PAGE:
Lawsuit: Woman placed in body bag before death

Olympic Medical Center named in suit claiming patient was found to have struggled

PORT ANGELES — Olympic Medical Center is being sued by a woman who alleges her mother was placed in a body bag in 2017 before she died fighting for her life.

When Catherine Delo, 99, arrived at Harper-Ridgeview Funeral Chapel in Port Angeles on Feb. 15, 2017, she was lying on a bloody sheet, her nose broken, according to the lawsuit, filed March 29 in Clallam County Superior Court by Delo’s daughter, Evelyn Marie Galland of Port Angeles.

Delo’s right right-hand was bruised, evidence she struggled to free herself from her “entombment” in a “coffin-like surrounding,” according to the lawsuit.

“It holds the Edgar Allen Poe-ish horror associated with being buried alive,” the family’s attorney, Jeffery Kallis of Bainbridge Island, said Monday.

“She wasn’t buried, but she was wrapped and treated as dead.”

Also named as defendants are Karen Tyler, a registered nurse at OMC who was caring for Delo when she died, according to the lawsuit, and 10 as-yet unnamed parties referred to as “Doe 1-10,” including doctors and nurses that Galland says also were negligent. Some of them are not direct employees of OMC, Kallis said.

A seven- to 10-day trial has been set for Sept. 21, 2020.

A discovery hearing will likely be in mid-December, Kallis said.

The parties are required to seek a settlement before trial.

Galland is seeking legal costs, and special and general damages in an amount to be proven at trial.

Olympic Medical Center denies causing Delo’s death, denies liability, has asked that the case be dismissed and is seeking attorney’s fees.

In his June 13 answer to the lawsuit, Seattle lawyer Levi Larson offers potential defenses pending further discovery in the case.

“Plaintiff’s damages, if any, may have been proximately caused by the negligent actions or omissions of third parties over whom defendants had no control or right of control,” Larson said.

“Plaintiff’s injuries and damages may have been proximately caused in whole or in part by his own comparative fault and/or failure to mitigate,” Larson says in the another potential defense.

Larson would not comment further on the case Monday.

According to the lawsuit, Tyler alone determined Delo had died, failing to follow OMC policy that requires two nurses to separately verify a person’s death.

A police investigation determined that under OMC policy, two nurses are required to separately determine that a patient has died, according to the lawsuit and a declaration that Dr. Viral Shah, a Tacoma internist, made on behalf of Galland.

Delo, a Salem, S.D., native, was born July 12, 1917, more than a year before the end of World War I, according to her obituary in the Peninsula Daily News.

She and her husband, Roy, moved to the Olympic Peninsula in 1948.

Delo enjoyed playing bingo, was a 39-year member of the Eagles Aerie and an lifetime member of Veterans of Foreign Wars auxiliary.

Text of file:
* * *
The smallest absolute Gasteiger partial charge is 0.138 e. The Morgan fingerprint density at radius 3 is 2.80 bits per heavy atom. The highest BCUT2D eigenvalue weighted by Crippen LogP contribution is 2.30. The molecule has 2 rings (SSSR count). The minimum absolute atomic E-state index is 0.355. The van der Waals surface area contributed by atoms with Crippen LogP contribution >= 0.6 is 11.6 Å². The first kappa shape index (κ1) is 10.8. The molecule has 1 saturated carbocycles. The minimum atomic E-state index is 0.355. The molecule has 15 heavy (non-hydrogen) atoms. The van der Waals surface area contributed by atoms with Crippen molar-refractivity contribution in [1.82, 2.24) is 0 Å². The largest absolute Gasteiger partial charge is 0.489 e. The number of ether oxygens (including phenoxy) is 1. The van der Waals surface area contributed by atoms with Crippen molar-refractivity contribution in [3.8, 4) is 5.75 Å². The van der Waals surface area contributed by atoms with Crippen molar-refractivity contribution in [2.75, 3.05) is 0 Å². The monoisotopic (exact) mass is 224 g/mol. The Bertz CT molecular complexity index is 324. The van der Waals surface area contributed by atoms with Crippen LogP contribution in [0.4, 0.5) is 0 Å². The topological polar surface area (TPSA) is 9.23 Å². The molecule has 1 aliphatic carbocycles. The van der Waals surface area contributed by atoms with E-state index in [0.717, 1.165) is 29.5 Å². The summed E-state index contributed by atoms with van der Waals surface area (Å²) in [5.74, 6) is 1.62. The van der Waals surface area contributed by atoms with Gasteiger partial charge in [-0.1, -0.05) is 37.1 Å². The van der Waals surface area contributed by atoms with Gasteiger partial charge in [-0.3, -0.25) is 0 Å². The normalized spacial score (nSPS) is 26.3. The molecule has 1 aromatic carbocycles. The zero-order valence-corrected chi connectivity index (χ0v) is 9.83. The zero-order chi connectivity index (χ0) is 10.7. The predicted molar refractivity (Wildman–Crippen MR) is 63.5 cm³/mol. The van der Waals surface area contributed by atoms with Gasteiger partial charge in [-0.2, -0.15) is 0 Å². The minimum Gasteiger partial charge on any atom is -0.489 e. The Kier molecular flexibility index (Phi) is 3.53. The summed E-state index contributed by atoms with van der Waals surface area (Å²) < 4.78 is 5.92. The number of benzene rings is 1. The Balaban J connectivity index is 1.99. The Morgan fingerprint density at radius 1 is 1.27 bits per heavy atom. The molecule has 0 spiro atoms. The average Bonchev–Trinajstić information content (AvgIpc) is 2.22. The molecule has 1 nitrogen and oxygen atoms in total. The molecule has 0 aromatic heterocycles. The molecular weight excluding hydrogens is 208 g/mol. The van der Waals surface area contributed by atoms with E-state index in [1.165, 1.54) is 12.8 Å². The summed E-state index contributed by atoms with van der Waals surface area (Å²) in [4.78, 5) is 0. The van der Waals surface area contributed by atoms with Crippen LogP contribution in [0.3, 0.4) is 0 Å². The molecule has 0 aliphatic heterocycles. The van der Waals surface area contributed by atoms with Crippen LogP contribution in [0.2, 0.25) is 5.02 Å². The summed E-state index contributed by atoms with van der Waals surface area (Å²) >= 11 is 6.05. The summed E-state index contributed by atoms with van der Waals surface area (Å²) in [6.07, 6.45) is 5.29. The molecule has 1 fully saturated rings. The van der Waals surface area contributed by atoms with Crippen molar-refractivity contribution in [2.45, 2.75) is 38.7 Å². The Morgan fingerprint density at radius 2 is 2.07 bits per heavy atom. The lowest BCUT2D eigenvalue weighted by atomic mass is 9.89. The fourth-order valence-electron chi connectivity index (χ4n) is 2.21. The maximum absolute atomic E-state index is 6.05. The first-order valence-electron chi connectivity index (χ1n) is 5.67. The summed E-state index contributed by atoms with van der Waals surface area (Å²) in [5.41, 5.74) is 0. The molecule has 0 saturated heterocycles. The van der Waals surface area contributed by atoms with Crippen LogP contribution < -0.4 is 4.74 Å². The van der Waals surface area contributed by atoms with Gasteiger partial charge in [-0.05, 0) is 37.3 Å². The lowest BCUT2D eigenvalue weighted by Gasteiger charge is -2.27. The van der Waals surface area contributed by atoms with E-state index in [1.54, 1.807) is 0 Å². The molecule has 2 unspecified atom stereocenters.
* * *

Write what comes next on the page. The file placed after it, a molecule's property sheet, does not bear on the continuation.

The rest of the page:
According to her death certificate, she died at 4:30 p.m. Feb. 15 of cardiorespiratory failure, severe sepsis, pneumonia and a urinary tract infection.

The lawsuit makes the following allegations:

Tyler administered morphine or a morphine derivative to Delo when Delo’s breathing was impaired, according to the lawsuit.

“The morphine caused Delo to have long gaps between breaths and ultimately led to a cessation of her breathing,” according to the lawsuit.

“Continuing such treatment may have contributed to hastening the death,” Shah said.

When Tyler declared Delo deceased, there was no bruising on her body or report of blood on her face or bedding, nor were there reports of problems bagging or transporting her.

There also were no reports from the hospital or its employees “of accidentally dropping the bag containing Ms. Delo or other damage or mishandling of the deceased,” according to the lawsuit.

When Delo arrived at the mortuary, certified embalmer Samantha Miner opened the body bag and found a hospital sheet had damp blood staining it described as “a substantial amount.”

Delo’s eye was bruised and her nose misshapen.

“The broken nose is what allows us to say she was alive,” Kallis said Monday.

“No one knows how it happened. All we do know is that at every stage, she was face up.”

Miner also noticed substantial bruising on Delo’s right hand near her ring finger, according to the lawsuit.

It alleges she bruised her hand hitting and pushing the bag.

There also may have been some discoloration due to an improperly placed or inserted IV, according to the lawsuit.

Miner told a Port Angeles police officer who interviewed her about the incident that the injuries could not have been caused post-mortem.

“Plaintiff Galland has nightmares and anxiety about being buried alive or trapped in a dark place, and distress for the terror her mother must have felt,” according to the lawsuit.

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Senior Staff Writer Paul Gottlieb can be reached at 360-452-2345, ext. 55650, or at [email protected].

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